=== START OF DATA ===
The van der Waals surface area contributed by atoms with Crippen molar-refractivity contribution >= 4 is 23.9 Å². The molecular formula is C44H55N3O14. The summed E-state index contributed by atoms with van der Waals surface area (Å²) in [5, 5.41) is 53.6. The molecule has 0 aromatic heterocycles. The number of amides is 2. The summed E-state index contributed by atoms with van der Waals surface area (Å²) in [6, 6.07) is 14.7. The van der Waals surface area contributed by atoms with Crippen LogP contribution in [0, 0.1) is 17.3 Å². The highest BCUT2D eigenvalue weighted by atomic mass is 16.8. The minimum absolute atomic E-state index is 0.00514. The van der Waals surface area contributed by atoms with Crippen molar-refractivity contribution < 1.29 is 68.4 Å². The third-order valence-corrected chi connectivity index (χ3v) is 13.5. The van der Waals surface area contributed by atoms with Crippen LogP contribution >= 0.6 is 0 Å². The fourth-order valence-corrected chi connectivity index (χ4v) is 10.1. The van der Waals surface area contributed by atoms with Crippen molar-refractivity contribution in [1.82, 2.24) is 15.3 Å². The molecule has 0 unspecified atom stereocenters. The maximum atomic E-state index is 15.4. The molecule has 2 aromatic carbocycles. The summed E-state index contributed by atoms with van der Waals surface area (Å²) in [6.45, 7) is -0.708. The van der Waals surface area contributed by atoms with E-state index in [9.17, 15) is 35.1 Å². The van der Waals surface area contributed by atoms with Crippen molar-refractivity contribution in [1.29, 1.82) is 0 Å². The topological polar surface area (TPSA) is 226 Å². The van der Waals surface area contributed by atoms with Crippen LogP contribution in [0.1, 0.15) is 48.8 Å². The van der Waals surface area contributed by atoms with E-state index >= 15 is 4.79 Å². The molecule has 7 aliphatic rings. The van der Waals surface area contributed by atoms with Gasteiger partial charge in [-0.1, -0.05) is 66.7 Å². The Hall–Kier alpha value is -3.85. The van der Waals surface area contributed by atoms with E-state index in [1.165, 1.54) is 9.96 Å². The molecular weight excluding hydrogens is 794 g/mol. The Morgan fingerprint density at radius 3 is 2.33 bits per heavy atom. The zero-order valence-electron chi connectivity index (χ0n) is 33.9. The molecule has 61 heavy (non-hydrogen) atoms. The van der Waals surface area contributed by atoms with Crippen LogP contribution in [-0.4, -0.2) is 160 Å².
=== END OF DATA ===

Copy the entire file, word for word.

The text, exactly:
The van der Waals surface area contributed by atoms with Crippen molar-refractivity contribution >= 4 is 23.9 Å². The molecular formula is C44H55N3O14. The summed E-state index contributed by atoms with van der Waals surface area (Å²) in [5, 5.41) is 53.6. The molecule has 0 aromatic heterocycles. The number of amides is 2. The summed E-state index contributed by atoms with van der Waals surface area (Å²) in [6, 6.07) is 14.7. The van der Waals surface area contributed by atoms with Crippen LogP contribution in [0, 0.1) is 17.3 Å². The highest BCUT2D eigenvalue weighted by atomic mass is 16.8. The minimum absolute atomic E-state index is 0.00514. The van der Waals surface area contributed by atoms with Crippen molar-refractivity contribution < 1.29 is 68.4 Å². The third-order valence-corrected chi connectivity index (χ3v) is 13.5. The van der Waals surface area contributed by atoms with Crippen LogP contribution >= 0.6 is 0 Å². The fourth-order valence-corrected chi connectivity index (χ4v) is 10.1. The van der Waals surface area contributed by atoms with Crippen molar-refractivity contribution in [1.82, 2.24) is 15.3 Å². The molecule has 0 unspecified atom stereocenters. The maximum atomic E-state index is 15.4. The molecule has 2 aromatic carbocycles. The summed E-state index contributed by atoms with van der Waals surface area (Å²) in [6.45, 7) is -0.708. The van der Waals surface area contributed by atoms with E-state index in [9.17, 15) is 35.1 Å². The van der Waals surface area contributed by atoms with Crippen molar-refractivity contribution in [1.29, 1.82) is 0 Å². The topological polar surface area (TPSA) is 226 Å². The van der Waals surface area contributed by atoms with Crippen LogP contribution in [0.1, 0.15) is 48.8 Å². The van der Waals surface area contributed by atoms with E-state index >= 15 is 4.79 Å². The molecule has 7 aliphatic rings. The van der Waals surface area contributed by atoms with Gasteiger partial charge in [-0.1, -0.05) is 66.7 Å². The Hall–Kier alpha value is -3.85. The van der Waals surface area contributed by atoms with E-state index in [1.165, 1.54) is 9.96 Å². The molecular weight excluding hydrogens is 794 g/mol. The Morgan fingerprint density at radius 3 is 2.33 bits per heavy atom. The zero-order valence-electron chi connectivity index (χ0n) is 33.9. The molecule has 61 heavy (non-hydrogen) atoms. The van der Waals surface area contributed by atoms with Crippen LogP contribution in [-0.4, -0.2) is 160 Å².